Addressing bankers in a low key mid-term monetary policy review statement where the media was barred, Gono said there would be no further extension of the deadline beyond December 31 2010.
Under the new capital requirements announced last year, by March 31, 2010, commercial banks were supposed to have had US$12,5m as minimum capital; merchant banks US$10m, building societies and discount houses US$7,5m and asset managers US$500 000.
“As at 30 June 2010, 17 out of 24 banking institutions, excluding POSB and the micro finance bank, were in compliance with the prescribed minimum paid-up capital requirements,” Gono said.
“The unqualifying seven institutions have been directed to either raise fresh capital from existing shareholders or bringing in new partners without any further delays. There will be no further extension beyond 31 December 2010,” Gono added.
Gono told bankers that the central bank is “on record advising the banking sector that Monetary Authorities no longer have appetite for curatorships”.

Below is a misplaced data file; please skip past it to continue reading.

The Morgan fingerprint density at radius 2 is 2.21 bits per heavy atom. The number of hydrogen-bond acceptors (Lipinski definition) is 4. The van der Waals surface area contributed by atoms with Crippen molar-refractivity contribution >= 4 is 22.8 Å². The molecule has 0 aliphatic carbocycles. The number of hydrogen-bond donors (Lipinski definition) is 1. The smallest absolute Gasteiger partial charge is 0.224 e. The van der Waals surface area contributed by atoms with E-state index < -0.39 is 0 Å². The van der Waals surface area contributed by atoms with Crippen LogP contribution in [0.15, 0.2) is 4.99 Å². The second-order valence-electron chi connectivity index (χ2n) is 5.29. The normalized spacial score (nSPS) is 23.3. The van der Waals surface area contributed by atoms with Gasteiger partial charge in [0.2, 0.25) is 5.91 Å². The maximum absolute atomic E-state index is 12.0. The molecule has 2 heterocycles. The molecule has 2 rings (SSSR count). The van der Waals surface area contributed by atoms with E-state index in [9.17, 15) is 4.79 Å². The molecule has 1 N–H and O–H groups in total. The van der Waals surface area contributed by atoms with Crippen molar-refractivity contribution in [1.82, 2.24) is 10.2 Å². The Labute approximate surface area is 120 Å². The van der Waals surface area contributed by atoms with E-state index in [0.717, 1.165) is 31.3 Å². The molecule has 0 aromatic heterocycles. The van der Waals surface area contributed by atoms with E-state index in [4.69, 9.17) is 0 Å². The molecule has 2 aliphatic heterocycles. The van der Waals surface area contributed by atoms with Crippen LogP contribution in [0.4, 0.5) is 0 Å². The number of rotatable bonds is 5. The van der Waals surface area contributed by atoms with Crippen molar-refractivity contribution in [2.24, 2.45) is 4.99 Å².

He added that as of June 30, 2010, 15 of the 16 asset management companies, had met the minimum paid-up equity capital of $500,000 effective 31 March 2010.
“Those with unrealistic initiatives were directed to merge their operations with stronger banking institutions, surrender their licences voluntarily or face involuntary liquidation,” the central bank chief said.
The first half of the year has witnessed the disposal of business units and rationalization of operations by some banks as they endeavour to realign their capital positions and business and activities.
NDH Bank sold its securities firm, NDH Equities, to a consortium led by banker Exodus Makumbe while MBCA disposed of its asset management arm to the same consortium.
NDH surrendered its banking licence when it became clear that the shareholders will not be able to raise the US$10m as minimum capital requirements.
For the second time this year, journalists were not invited for the presentation. In his policy review statement in January, Gono did not invite the media.